Analyst: Tax Burden Shifted - Brevard NC
The tax law changes passed by the North Carolina General Assembly and signed into law by Gov. Pat McCrory last year shift more of the tax burden from the wealthy to the poor and middle class while reducing public investments.
Tazra Mitchell, a policy analyst for the N.C. Budget and Tax Center, told a crowd of roughly 80 people attending a Forum Project last Tuesday night in the county library that the new tax laws benefit the wealthiest North Carolinians “at the expense of everyone else.”
Mitchell said the new tax laws are shifting the burden from the top 20 percent income earners to the lower 80 percent. People in the lower 80 percent income brackets will see their overall state tax increases about .2 percent, to just over 9 percent. The state’s wealthiest individuals will see their tax burden decrease about 1 percent, from 6.5 to 5.5 percent.
“It (the legislation) did nothing to address the upside down nature of our tax code,” she said. “In fact, they made it worse.”
Mitchell said one of the biggest changes is the elimination of the Earned Income Tax Credit, which helps working poor people.
This is the last year that credit is available.
She said that while the state’s economy is slowly improving, the plight of workers is not. She said there is still just one job available for every three unemployed.
Mitchell said job growth in the state in 2013 was less than it was in 2011 and just slightly above job growth in 2012.
Our economy is still pretty weak and we have a long way to go,” she said.
Mitchell said the much touted drop in the unemployment rate also is misleading because the drop is primarily due to people dropping out of the workforce, not new jobs being created.
“The unemployment rate now really doesn’t tell us that much,” she said. “You have to take a deeper look at the numbers.”
Mitchell said the jobs that are being created “aren’t as good as the ones we’ve lost.”
Most of the new jobs are in the service sector, which pays low wages. As a result, there are many people who are working full-time but still qualify for government assistance because of their low wages.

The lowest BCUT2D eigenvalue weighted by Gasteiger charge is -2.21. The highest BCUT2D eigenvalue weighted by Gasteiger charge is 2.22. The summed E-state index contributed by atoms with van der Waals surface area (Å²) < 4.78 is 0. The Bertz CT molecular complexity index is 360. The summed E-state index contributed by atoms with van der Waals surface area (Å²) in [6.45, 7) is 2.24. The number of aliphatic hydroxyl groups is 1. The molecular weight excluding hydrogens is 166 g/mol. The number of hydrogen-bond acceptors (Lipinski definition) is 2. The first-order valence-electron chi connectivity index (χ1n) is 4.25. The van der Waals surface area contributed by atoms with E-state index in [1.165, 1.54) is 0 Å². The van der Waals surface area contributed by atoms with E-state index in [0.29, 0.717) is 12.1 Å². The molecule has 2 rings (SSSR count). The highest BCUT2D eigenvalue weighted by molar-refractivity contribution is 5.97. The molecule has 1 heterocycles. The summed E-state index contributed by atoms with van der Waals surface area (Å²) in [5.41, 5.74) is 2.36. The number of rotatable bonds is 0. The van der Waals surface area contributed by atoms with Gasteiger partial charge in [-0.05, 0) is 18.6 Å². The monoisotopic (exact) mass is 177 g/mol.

According to an Economic Policy Institute analysis, from 2000 to 2012, North Carolina saw a decrease of 37.3 percent in manufacturing jobs and a 14.7 percent increase in service-related jobs.
Mitchell said that while worker productivity has increased, wages have declined.
In the recovery from the 2007 recession, productivity has increased 3.3 percent but wages have decreased 5.5 percent.
As a result of the lower wages, the percentage of workers living in poverty has increased from 25.6 percent in 2000 to 31.5 percent in 2012.
“Hard work just isn’t always enough,” she said.
Mitchell said there are more than 1.8 million North Carolinians who live in poverty, which is classified as a family of four earning $23,492 or less. North Carolina has the 10th highest poverty rate in the country. One in four of the state’s children live in poverty and nearly half of children of color live in poverty.
She said the Legislature, through tax policy, could have taken efforts to reduce poverty in the state, but instead “put the train on the wrong track” by cutting taxes for the state’s wealthiest residents.
Mitchell said more than 90 percent of the state revenues traditionally have come from three pillars: personal income tax, sales tax and corporate income tax.
“It used to be three pillars, but certain tax bases have been eroded,” she said, noting that the corporate income tax now only accounts for about 6 percent of state revenues.
In 2012, personal income tax accounted for 53 percent of revenues and the sales tax accounted for 26 percent of revenues. In 1970, personal income tax accounted for 33 percent of revenues, and sales taxes for 32 percent and corporate income tax for 14 percent.
Mitchell said that if certain revenue projections are hit, the corporate tax could be reduced to 3 percent.